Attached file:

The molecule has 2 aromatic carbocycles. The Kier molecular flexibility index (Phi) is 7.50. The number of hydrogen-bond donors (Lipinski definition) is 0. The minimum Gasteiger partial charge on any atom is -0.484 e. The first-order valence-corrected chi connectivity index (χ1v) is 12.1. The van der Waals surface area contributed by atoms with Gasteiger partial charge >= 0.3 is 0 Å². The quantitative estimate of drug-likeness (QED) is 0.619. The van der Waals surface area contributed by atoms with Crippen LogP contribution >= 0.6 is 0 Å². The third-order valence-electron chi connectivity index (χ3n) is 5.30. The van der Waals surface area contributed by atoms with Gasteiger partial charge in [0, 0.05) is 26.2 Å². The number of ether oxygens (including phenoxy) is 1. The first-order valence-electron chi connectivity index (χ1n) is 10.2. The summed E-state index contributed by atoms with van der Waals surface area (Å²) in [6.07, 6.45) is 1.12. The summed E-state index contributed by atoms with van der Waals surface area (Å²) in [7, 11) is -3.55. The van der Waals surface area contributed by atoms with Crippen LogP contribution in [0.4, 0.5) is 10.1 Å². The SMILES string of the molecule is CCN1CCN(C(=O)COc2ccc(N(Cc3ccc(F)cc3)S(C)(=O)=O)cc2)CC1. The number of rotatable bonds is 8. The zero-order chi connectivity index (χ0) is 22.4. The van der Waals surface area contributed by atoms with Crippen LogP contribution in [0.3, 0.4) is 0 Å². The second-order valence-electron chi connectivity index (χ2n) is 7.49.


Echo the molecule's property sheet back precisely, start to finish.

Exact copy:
The molecule has 2 aromatic carbocycles. The Kier molecular flexibility index (Phi) is 7.50. The number of hydrogen-bond donors (Lipinski definition) is 0. The minimum Gasteiger partial charge on any atom is -0.484 e. The first-order valence-corrected chi connectivity index (χ1v) is 12.1. The van der Waals surface area contributed by atoms with Gasteiger partial charge >= 0.3 is 0 Å². The quantitative estimate of drug-likeness (QED) is 0.619. The van der Waals surface area contributed by atoms with Crippen LogP contribution >= 0.6 is 0 Å². The third-order valence-electron chi connectivity index (χ3n) is 5.30. The van der Waals surface area contributed by atoms with Gasteiger partial charge in [0, 0.05) is 26.2 Å². The number of ether oxygens (including phenoxy) is 1. The first-order valence-electron chi connectivity index (χ1n) is 10.2. The summed E-state index contributed by atoms with van der Waals surface area (Å²) in [6.07, 6.45) is 1.12. The summed E-state index contributed by atoms with van der Waals surface area (Å²) in [7, 11) is -3.55. The van der Waals surface area contributed by atoms with Crippen LogP contribution in [0.4, 0.5) is 10.1 Å². The SMILES string of the molecule is CCN1CCN(C(=O)COc2ccc(N(Cc3ccc(F)cc3)S(C)(=O)=O)cc2)CC1. The number of rotatable bonds is 8. The zero-order chi connectivity index (χ0) is 22.4. The van der Waals surface area contributed by atoms with Crippen LogP contribution in [0.3, 0.4) is 0 Å². The second-order valence-electron chi connectivity index (χ2n) is 7.49.